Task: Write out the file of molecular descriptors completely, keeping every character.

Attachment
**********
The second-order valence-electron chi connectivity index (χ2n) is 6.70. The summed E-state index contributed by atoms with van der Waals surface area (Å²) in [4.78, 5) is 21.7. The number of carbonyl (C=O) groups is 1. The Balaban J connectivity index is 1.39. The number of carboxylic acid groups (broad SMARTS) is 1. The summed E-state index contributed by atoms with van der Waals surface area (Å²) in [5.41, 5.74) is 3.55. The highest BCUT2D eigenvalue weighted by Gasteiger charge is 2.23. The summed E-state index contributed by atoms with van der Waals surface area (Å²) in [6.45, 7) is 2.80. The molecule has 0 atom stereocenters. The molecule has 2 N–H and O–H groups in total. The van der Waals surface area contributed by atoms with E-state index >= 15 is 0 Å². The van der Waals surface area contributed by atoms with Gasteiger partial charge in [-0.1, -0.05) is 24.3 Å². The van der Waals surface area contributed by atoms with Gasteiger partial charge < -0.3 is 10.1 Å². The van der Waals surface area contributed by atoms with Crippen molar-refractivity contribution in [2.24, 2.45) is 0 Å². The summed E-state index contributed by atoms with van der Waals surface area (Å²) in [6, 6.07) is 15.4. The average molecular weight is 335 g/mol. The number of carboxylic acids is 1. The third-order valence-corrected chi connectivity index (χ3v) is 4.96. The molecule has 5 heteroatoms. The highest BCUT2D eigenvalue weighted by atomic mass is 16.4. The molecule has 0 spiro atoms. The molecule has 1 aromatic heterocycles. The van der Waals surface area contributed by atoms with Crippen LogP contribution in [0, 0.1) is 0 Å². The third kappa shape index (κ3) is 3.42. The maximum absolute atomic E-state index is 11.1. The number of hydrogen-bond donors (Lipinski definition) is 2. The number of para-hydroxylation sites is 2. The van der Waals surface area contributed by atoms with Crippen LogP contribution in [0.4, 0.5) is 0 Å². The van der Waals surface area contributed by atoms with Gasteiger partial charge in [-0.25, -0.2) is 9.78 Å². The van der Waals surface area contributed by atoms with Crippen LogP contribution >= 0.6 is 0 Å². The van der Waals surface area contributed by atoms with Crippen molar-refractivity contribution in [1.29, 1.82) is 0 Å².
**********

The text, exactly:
The second-order valence-electron chi connectivity index (χ2n) is 6.70. The summed E-state index contributed by atoms with van der Waals surface area (Å²) in [4.78, 5) is 21.7. The number of carbonyl (C=O) groups is 1. The Balaban J connectivity index is 1.39. The number of carboxylic acid groups (broad SMARTS) is 1. The summed E-state index contributed by atoms with van der Waals surface area (Å²) in [5.41, 5.74) is 3.55. The highest BCUT2D eigenvalue weighted by Gasteiger charge is 2.23. The summed E-state index contributed by atoms with van der Waals surface area (Å²) in [6.45, 7) is 2.80. The molecule has 0 atom stereocenters. The molecule has 2 N–H and O–H groups in total. The van der Waals surface area contributed by atoms with E-state index >= 15 is 0 Å². The van der Waals surface area contributed by atoms with Gasteiger partial charge in [-0.1, -0.05) is 24.3 Å². The van der Waals surface area contributed by atoms with Gasteiger partial charge < -0.3 is 10.1 Å². The van der Waals surface area contributed by atoms with Crippen molar-refractivity contribution in [2.24, 2.45) is 0 Å². The summed E-state index contributed by atoms with van der Waals surface area (Å²) in [6, 6.07) is 15.4. The average molecular weight is 335 g/mol. The number of carboxylic acids is 1. The third-order valence-corrected chi connectivity index (χ3v) is 4.96. The molecule has 5 heteroatoms. The highest BCUT2D eigenvalue weighted by atomic mass is 16.4. The molecule has 0 spiro atoms. The molecule has 1 aromatic heterocycles. The van der Waals surface area contributed by atoms with Crippen LogP contribution in [0, 0.1) is 0 Å². The third kappa shape index (κ3) is 3.42. The maximum absolute atomic E-state index is 11.1. The number of hydrogen-bond donors (Lipinski definition) is 2. The number of para-hydroxylation sites is 2. The van der Waals surface area contributed by atoms with Crippen LogP contribution in [0.4, 0.5) is 0 Å². The van der Waals surface area contributed by atoms with Gasteiger partial charge in [-0.25, -0.2) is 9.78 Å². The van der Waals surface area contributed by atoms with Crippen LogP contribution >= 0.6 is 0 Å². The van der Waals surface area contributed by atoms with Crippen molar-refractivity contribution in [1.29, 1.82) is 0 Å².